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I’ve been doing a lot of talk lately about finding time to write during busy days, or finding places for inspiration for your writing. But one thing I haven’t talked about might be one of my favorite things about being a writer and a blogger — a writing space! Having the perfect inspirational and organized writing space to work on your manuscript or other writing projects is crucial, as it can make or break your productivity and motivation to work. So here’s a little guide on how to make your writing space your own, and even a few tips if you need to take it on the go!
HAVE A FEW FAVORITE PENS
This is one of my favorite tips, especially because pens are things you can take on the go with you if you have to work in the library or in a coffee shop. I love writing with Pilot G2 pens when I’m writing, and when I’m taking notes or bullet journaling my to-do lists, I normally use Micron pens in either 0.25mm (01) or 0.45mm (05), depending on what I’m using it for. I also always have my Staedtler Triplus Fineliners in my purse for when I need a little extra pop of color or for filling out my dailies in my BuJo.
USE STATIONARY AND ACCESSORIES THAT MAKE YOU FEEL ORGANIZED AND PRODUCTIVE
Let me tell you, there is nothing more dangerous for me than being in a stationary store with a full wallet. Finding adorable and productive stationary has become a hobby of mine (okay, more like an unhealthy obsession), especially when it comes to notebooks and small desk accessories. When I went to London and Paris, I bought a notebook from pretty much every major area I was in, because I know when I use them, I’ll be reminded about my time abroad and inspired to write even more. If for you, just having a few plain sticky notes and a mug to hold your pens in, just use that! You don’t have to follow the productivity norms you see on Pinterest or Youtube if you don’t want to use them.
Related: MAY 2016 AND STUDY ABROAD WRAP-UP
FIND AS MUCH NATURAL LIGHTING AS POSSIBLE
I’m moving into a new apartment in the Fall, and when setting up the furniture in my room, one of my most important things I needed to have when placing my desk was natural lighting. I’m not a big nature person, so I don’t really care about having a nice view or a birdhouse or anything outside my window, but having natural lighting helps your eyes stay alert and helps you feel more refreshed and energized when working in front of it. I highly recommend working with natural light when you can (plus it’s great for taking selfies ;D)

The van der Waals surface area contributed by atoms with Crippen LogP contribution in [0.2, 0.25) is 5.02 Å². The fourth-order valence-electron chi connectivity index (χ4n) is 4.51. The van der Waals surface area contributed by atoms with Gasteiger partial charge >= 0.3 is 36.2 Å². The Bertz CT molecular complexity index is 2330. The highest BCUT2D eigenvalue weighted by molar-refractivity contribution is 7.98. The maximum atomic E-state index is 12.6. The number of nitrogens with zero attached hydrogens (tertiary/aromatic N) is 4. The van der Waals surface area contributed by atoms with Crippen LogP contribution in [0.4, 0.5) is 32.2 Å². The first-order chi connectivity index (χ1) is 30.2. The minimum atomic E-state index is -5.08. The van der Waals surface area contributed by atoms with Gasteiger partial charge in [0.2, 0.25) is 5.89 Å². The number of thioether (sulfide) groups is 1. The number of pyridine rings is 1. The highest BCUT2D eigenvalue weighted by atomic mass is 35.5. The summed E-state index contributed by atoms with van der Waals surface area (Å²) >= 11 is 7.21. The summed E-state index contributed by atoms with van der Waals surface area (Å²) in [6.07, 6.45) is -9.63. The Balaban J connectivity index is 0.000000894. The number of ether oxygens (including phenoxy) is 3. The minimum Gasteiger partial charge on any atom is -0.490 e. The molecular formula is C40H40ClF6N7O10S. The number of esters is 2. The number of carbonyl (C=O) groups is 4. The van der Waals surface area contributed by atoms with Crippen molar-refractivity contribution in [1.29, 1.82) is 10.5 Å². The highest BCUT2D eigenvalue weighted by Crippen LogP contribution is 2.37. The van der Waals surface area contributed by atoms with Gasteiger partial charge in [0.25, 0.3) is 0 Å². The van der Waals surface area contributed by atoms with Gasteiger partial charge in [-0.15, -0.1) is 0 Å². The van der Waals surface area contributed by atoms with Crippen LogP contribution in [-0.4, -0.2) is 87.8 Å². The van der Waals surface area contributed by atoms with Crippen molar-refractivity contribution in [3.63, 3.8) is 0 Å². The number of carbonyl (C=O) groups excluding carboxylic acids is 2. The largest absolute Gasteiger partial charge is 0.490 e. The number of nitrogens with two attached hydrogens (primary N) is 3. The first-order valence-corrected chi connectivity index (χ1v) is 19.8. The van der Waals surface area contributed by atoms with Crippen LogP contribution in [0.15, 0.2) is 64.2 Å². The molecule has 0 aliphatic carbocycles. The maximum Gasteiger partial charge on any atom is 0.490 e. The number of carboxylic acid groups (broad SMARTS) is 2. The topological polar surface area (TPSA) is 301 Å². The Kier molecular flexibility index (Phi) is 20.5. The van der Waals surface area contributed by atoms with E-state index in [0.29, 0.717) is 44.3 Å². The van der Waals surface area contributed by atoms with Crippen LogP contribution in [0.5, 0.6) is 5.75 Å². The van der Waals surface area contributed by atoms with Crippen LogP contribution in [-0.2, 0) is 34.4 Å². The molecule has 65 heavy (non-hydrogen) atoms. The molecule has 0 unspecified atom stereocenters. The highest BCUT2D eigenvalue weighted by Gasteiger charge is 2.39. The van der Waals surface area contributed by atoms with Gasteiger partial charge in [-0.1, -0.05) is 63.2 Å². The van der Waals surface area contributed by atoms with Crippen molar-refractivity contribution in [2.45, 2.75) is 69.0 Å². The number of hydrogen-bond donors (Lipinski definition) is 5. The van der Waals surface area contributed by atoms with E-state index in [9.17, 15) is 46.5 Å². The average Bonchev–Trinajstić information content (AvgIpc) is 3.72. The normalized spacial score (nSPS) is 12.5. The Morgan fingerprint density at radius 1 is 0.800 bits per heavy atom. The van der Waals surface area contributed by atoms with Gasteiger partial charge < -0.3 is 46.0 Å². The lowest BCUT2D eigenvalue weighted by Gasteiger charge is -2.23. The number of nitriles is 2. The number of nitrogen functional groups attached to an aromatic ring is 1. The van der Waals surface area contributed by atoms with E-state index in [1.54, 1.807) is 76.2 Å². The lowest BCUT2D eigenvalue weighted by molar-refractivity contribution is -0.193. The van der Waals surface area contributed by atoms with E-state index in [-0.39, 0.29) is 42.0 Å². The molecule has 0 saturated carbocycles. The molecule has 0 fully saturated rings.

HAVE A GREAT DRINK AND SNACK ON HAND
Whether it’s tea, coffee, hot chocolate, a cold glass of milk, or just a plan cup of water, having a drink to keep yourself hydrated and your heart pumping is critical when it comes to your writing space. The same goes for snacks; I actually find if I’m chewing on something, I can stay focused for longer, especially as I’m working through a diet, as it keeps my mind from wandering to my next meal. Sometimes, I just use a piece of gum or even a few baby carrots, anything that doesn’t require a lot of attention or coordination. Besides, if you’re at your desk for a long period of time, you don’t want to stand up after five hours and realized you haven’t had any water!
KEEP MOTIVATIONAL BOOKS AND REFERENCE GUIDES NEARBY
Just this past week, I was able to pull out an old bookshelf and organize the (few) books I have back here in California. I ran out of space and ended up putting all my non-fiction and writing reference books on top of my desk in a little corner. This “accident” has been so helpful in motivating me to keep writing, as it allows me to have quick access to any writing tips I might need. I’ve been using a lot of my New Adult holy grail, Writing New Adult Fiction by Deborah Halverson, as well as the few books by Chris Baty of NaNoWriMo that I’ve bought over the years.
TAKE BREAKS AND PHYSICALLY MOVE AWAY FROM YOUR SPACE UNTIL THE BREAK IS OVER
Even though your writing space might end up looking beautiful and perfectly fit for your Pinterest or Facebook time, try and do that away from your desk. One of the things I’ve learned in the past few years as a college student is that our bodies have a way of recognizing spaces and combining them with feelings or behavior we constantly associate that space with. For instance, if you walk over to your bed, where you sleep, and try to get work done, some people might have some trouble working without falling asleep. The same goes for your desk — if you train your body to start seeing your chair and desk as “writing zone” only, it’ll be a lot easier to fall into the routine when you return to it. It’ll also be a lot easier to fall out of it when you leave the desk, which gives you much-needed relaxation time. That way, you can get as much work as possible and still have time to recover in-between sessions!